When leaving Rouen, head for the riverfront road where autoroute signs will guide you to Paris, or Le Havre and Caen (for D-Day beaches and Honfleur).

Helpful Hints

Closed Days: Most of Rouen’s museums are closed on Tuesday, and many sights also close midday (12:00-14:00). The cathedral is closed Monday morning and during Mass (usually Tue-Sat at 10:00, July-Aug at 18:00; Sun and holidays at 8:30, 10:00, and 12:00). The Joan of Arc Church is closed Friday and Sunday mornings, and during Mass.

Market Days: The best open-air market is on Place St. Marc, a few blocks east of St. Maclou Church. It’s filled with antiques and other good stuff (all day Tue, Fri, and Sat; on Sun until about 12:30). A smaller market is on Place du Vieux Marché, near the Joan of Arc Church (Tue-Sun until 13:30, closed Mon). The TI has a list of all weekly markets.

Supermarket: Small grocery shops are scattered about the city, and a big Monoprix is on Rue du Gros Horloge (groceries at the back, Mon-Sat 8:30-21:00, closed Sun).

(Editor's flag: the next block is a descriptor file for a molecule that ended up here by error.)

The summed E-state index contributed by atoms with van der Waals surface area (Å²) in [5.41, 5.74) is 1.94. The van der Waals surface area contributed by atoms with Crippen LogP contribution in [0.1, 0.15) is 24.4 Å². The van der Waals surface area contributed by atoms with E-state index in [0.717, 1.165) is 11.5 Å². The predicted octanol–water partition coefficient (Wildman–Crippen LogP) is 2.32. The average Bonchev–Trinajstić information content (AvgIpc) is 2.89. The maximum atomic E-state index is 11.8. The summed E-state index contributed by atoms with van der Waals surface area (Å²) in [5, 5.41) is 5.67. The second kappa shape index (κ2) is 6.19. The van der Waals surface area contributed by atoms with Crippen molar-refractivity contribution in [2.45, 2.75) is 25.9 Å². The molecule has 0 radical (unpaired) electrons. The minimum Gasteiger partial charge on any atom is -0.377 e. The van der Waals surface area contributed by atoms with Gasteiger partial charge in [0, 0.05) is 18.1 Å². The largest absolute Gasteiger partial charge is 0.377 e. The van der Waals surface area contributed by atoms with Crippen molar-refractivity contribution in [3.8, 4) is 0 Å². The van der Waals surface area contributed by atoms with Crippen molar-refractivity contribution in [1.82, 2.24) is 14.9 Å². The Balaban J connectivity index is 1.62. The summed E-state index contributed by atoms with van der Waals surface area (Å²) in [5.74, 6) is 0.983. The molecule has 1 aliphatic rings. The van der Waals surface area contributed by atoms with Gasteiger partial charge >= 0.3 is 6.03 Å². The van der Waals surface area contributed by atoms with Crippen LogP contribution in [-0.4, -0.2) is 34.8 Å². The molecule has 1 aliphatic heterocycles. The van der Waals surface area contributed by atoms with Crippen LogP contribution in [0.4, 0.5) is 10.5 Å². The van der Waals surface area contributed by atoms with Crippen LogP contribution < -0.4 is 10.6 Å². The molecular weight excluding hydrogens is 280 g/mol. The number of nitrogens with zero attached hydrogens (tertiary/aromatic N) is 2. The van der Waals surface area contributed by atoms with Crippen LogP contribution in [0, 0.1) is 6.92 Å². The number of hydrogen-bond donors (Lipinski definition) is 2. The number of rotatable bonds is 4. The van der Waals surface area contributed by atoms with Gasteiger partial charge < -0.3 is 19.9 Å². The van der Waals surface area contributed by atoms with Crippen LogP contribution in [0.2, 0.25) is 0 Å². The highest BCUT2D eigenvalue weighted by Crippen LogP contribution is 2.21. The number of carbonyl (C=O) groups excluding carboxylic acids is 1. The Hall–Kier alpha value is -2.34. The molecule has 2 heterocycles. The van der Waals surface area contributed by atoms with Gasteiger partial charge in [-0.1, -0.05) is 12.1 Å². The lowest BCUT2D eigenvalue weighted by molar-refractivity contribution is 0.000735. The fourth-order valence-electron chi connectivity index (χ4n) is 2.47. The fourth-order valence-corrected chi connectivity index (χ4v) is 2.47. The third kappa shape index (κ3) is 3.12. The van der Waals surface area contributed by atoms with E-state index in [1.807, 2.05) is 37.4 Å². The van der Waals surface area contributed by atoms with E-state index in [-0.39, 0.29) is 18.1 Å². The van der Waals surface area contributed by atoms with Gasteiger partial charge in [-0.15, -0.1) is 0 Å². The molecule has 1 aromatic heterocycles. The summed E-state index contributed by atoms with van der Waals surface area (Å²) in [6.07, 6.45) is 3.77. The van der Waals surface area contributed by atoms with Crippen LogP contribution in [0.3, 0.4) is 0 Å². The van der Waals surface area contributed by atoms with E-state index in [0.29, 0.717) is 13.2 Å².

Internet Access: The TI offers 30 minutes of free Wi-Fi and has a loaner iPad. Rouen is riddled with Wi-Fi cafés; several are within a few blocks of the train station on Rue Jeanne d’Arc.

English Bookstore: ABC Books has nothing but English-language books—some American, but mostly British (Tue-Sat 10:00-18:00, closed Sun-Mon, south of St. Ouen Church at 11 Rue des Faulx, tel. 02 35 71 08 67).

Taxi: Call Les Taxi Blancs at 02 35 61 20 50 or 02 35 88 50 50.

Car Rental: Agencies with an office in the train station include Europcar (tel. 02 35 88 21 20), Avis (tel. 02 35 88 60 94), and Hertz (tel. 02 35 70 70 71). They have similar hours (normally Mon-Fri 8:00-12:00 & 14:00-19:00, Sat 8:30-12:00 & 14:00-17:00, closed Sun).

SNCF Boutique: For train tickets, visit the SNCF office in town at the corner of Rue aux Juifs and Rue Eugène Boudin (Mon-Sat 10:00-19:00, closed Sun).

Self-Guided Walk

Welcome to Rouen

On this 1.5-hour walk, you’ll see the essential Rouen sights and experience its pedestrian-friendly streets filled with half-timbered buildings. Remember that many sights are closed midday (12:00-14:00). This walk is designed for day-trippers coming by train. Drivers should park at or near Place du Vieux Marché (parking garages available).